"You're here! Thanks for coming! I'm Kristina!" The princess marched enthusiastically over to Pam and stuck out her hand to shake. Pam took it a bit hesitantly. The princess had a strong grip for such a frail looking kid and there were even some calluses on that palm.

"Pam Miller."

"May I call you Pam?" There was a slight accent but the princess was obviously comfortable with English.

"Uh, sure. So, I hear you are interested in birds, Princess."

"I am! I have heard about you from some of the kids at the school I know. I also quite supported your motion to move the American redbird as the USE's symbolic bird from unofficial status to official. I am quite tired of eagles. I think the new American birds are wonderful!"

"Apparently you do your homework, Princess."

"Pam, you can call me Kristina."

"I think Princess will do, for now." Pam's expression was politely impassive.

The princess looked a little taken aback by that, which was a good thing as far as Pam was concerned. She had been working with school children in the nature education program she had started and although she was more comfortable than she used to be, she felt a need to keep them at a certain distance; especially those who obviously wanted to be treated as adults. That, you have to earn, kid. Pam's sixth sense told her she was going to be pressed into service somehow so she was wary. Pam could be more than a little shy and she guarded her privacy fiercely.

The princess smiled a bit thinly and started again. "Please forgive me. I sometimes get a little carried away, or so I am told." That was said with a glance at Caroline, who responded by taking a close interest in the bookshelves. "Let's sit down and have a cup of tea and I will explain why I've asked you here."

Pam nodded in what she really hoped was a gracious sort of way and followed the princess to a tea table in the center of the room. A servant appeared from nowhere with tea. Pam noted that Kristina thanked the servant, which spoke well of the child. Thorsten excused himself from the proceedings and she saw Caroline roll her eyes as he made a hasty exit.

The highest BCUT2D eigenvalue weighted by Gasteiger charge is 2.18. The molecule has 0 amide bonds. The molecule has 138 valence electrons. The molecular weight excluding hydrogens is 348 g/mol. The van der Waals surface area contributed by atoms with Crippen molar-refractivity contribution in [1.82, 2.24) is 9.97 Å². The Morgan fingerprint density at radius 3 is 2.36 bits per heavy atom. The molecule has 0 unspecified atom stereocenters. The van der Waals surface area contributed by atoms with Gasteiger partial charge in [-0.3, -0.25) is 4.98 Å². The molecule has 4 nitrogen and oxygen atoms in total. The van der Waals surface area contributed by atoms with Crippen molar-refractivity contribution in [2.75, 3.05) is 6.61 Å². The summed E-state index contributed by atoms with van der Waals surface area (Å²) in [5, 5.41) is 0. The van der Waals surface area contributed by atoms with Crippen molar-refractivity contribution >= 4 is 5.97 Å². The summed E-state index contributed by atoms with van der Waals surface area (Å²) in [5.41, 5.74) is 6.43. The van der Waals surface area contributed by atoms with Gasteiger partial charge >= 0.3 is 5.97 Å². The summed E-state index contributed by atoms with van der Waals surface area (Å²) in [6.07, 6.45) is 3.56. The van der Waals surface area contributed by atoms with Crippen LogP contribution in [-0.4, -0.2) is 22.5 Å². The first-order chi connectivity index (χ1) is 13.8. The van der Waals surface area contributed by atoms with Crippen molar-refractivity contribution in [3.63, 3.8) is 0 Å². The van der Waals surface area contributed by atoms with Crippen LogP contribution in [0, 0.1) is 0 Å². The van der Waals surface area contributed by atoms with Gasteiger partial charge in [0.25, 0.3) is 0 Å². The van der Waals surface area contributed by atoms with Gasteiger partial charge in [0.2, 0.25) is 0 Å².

"Once a soldier, always a soldier," she said shaking her head with a mix of exasperation and affection. "My darling Thorsten is not much for tea time. He's going to go chew the fat with the guards."

"The men do love to shoot the shit," Kristina commented, eyeing Caroline to see her reaction. Pam couldn't help but let out a small laugh.

"Just because Lady Ulrike isn't here don't think you can get away with murder my dear." Caroline responded, favoring the princess with a crocodile smile. The princess flushed slightly, but still grinned at Pam, whom she had seen laugh at her little flirtation with adult language. Darn it all, Pam thought, maybe I'm going to like this oddball princess. She sure isn't acting much like Snow White so far.

Having had a sip of tea, Kristina focused on Pam with her enormous, soulful eyes. "Please allow me to cut to the chase, Pam. I want to consult with you on a very important matter concerning an endangered species."

Pam's eyebrows rose again, she had thought she might be here to supervise the building of a bird feeder or to tend an injured chick fallen from a nest. She was also impressed with the kid's vocabulary, the sign of an avid reader. "What species might that be?"

The princess produced her copy of Alice's Adventures in Wonderland, opening it to the page of the caucus race.

"The dodo," she said with the breathy drama of a nine-year-old revealing a newly discovered wonder to her friends.

Pam studied the line drawing; the odd beak that stretched all the way to the back of the head in a long, skeptical scowl above which saucer-like eyes were mounted in bony turrets, looking more like some helmeted dinosaur than a bird. She shook her head sadly. "I'm sorry, Princess, but the dodo is extinct. There aren't any left."